6. In holding the appellant guilty of the offence under Section 307, Penal Code, the learned Additional Sessions Judge emphasised the legal principles, approved in several eases that for the application of Section 307, Penal Code it is not necessary that the injury', capable of causing death should have been actually inflicted. He also observed that if injury is actually inflicted the nature of the injury may be of some consideration in arriving at the conclusion whether the accused had the intention of causing death. He further pointed out that the liability for the offence under Section 307, Penal Code will depend upon the circumstances of each case and the injury which the victim sustained in a particular case. It was also observed that is the case under Section 307, Penal Code, important consideration is intention or knowledge of the accused and the circumstances under which the offence was committed. Nature of injury is not necessarily guiding consideration. The intention of the assailant can also be gathered from the nature of the weapon used and the parts of the body where the injuries are inflicted.' Having stated the law in these terms, the learned Judge appears to have relied upon the following circumstances in holding the appellant guilty under Section 307, Penal Code.
(i) That the weapon used by the appellant wag dangerous and sharp.
(ii) That the injury inflicted by the accused was on a vital part as the intestines had emerged out.
(iii) That the injury was of a grievous nature.
(iv) That the accused made an attempt to give a second blow with the dagger.
7. Now, so far as the law on the subject is concerned the view taken by the Additional Sessions Judge appears to be legally sound and may be accepted. It may be stated in this connection that in some earlier cases, namely, Reg. v. Cassidy (1867) 4 Bom HCR (Cr) 17 and Emperor v. Martu (1913) 15 Bom LR 991 it was held that for a person to be convicted under Section 307, Penal Code, the act done must be an act done under such circumstances that death might be caused if the act took effect, that is to say, the act must be capable of causing death in the natural and ordinary course of things (1867) 4 Bom HCR (Cr) 17 was dissented by the Allahabad High Court in Queen Empress v. Niddha (1891) ILR 14 all 38. The Bombay High Court itself did not follow (1867) 4 Bom HCR (Cr) 17 In Emperor v. Vasudeo B. Gogte, ILR 56 Bom 434 : AIR 1932 Bom 279, the final conclusion of the learned Beaumont C.J. who delivered the judgment was that the act to fall under Section 307, Penal Code, must be such that but for the intervention of some circumstances it would, if completed, result in death. A number of decisions of the various High Courts adopted the view expressed by Beaumont C.J. in Emperor v. Vasudeo B Gogte ILR 56 Bom 434 : AIR 1932 Bom 279. In this Court also in Ramla v. State 1962 Raj LW 70 : 1963 (1) Cri LJ 387 Dave J. as he was then, expressed his agreement with the observations made by the learned Chief Justice of the Bombay High Court in ILR 56 Bom 434 : AIR 1932 Bom 279 and also emphasised the following observations made in Jeetmal v. State AIR 1950 Madh B 21:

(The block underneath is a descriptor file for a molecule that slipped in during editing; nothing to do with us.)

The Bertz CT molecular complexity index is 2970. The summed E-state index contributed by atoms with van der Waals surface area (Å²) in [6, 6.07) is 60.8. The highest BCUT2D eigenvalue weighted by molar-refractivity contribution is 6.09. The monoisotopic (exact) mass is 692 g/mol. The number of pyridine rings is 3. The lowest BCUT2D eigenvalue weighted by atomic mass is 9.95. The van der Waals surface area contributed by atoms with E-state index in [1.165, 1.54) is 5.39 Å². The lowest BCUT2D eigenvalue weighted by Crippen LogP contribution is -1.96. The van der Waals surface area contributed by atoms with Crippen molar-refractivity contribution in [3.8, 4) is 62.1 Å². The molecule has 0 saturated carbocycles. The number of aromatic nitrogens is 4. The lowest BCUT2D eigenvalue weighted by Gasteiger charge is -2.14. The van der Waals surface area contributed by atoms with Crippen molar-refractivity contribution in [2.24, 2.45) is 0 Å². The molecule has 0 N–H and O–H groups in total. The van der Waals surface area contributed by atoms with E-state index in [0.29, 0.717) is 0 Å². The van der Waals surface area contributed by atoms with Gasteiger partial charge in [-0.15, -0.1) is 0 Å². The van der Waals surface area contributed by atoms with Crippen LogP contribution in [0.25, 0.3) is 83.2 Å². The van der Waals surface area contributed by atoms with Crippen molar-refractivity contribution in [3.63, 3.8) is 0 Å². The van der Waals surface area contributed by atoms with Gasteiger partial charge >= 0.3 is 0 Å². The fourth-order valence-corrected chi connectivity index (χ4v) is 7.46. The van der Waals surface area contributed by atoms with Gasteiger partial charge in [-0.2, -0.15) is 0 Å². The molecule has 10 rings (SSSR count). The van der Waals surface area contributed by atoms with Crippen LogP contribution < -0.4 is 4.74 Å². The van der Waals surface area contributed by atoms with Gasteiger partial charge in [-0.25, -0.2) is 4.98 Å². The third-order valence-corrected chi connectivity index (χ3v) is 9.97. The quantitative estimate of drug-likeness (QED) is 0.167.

For the purpose of Section 307, what is material is the intention or knowledge not the consequence of the actual act done for the purpose of carrying out the intention.
Whatever might have been the judicial conflict on the subject, it has been set at rest by the two decisions of the Supreme Court, namely.
1. Sarju Prasad v. The State of Bihar, Cri. Appeal No. 11 of 1963, D/-20.8.1964 : repotted in : 1965CriLJ766 .
2. Om Prakash v. State of Punjab : 2SCR254 .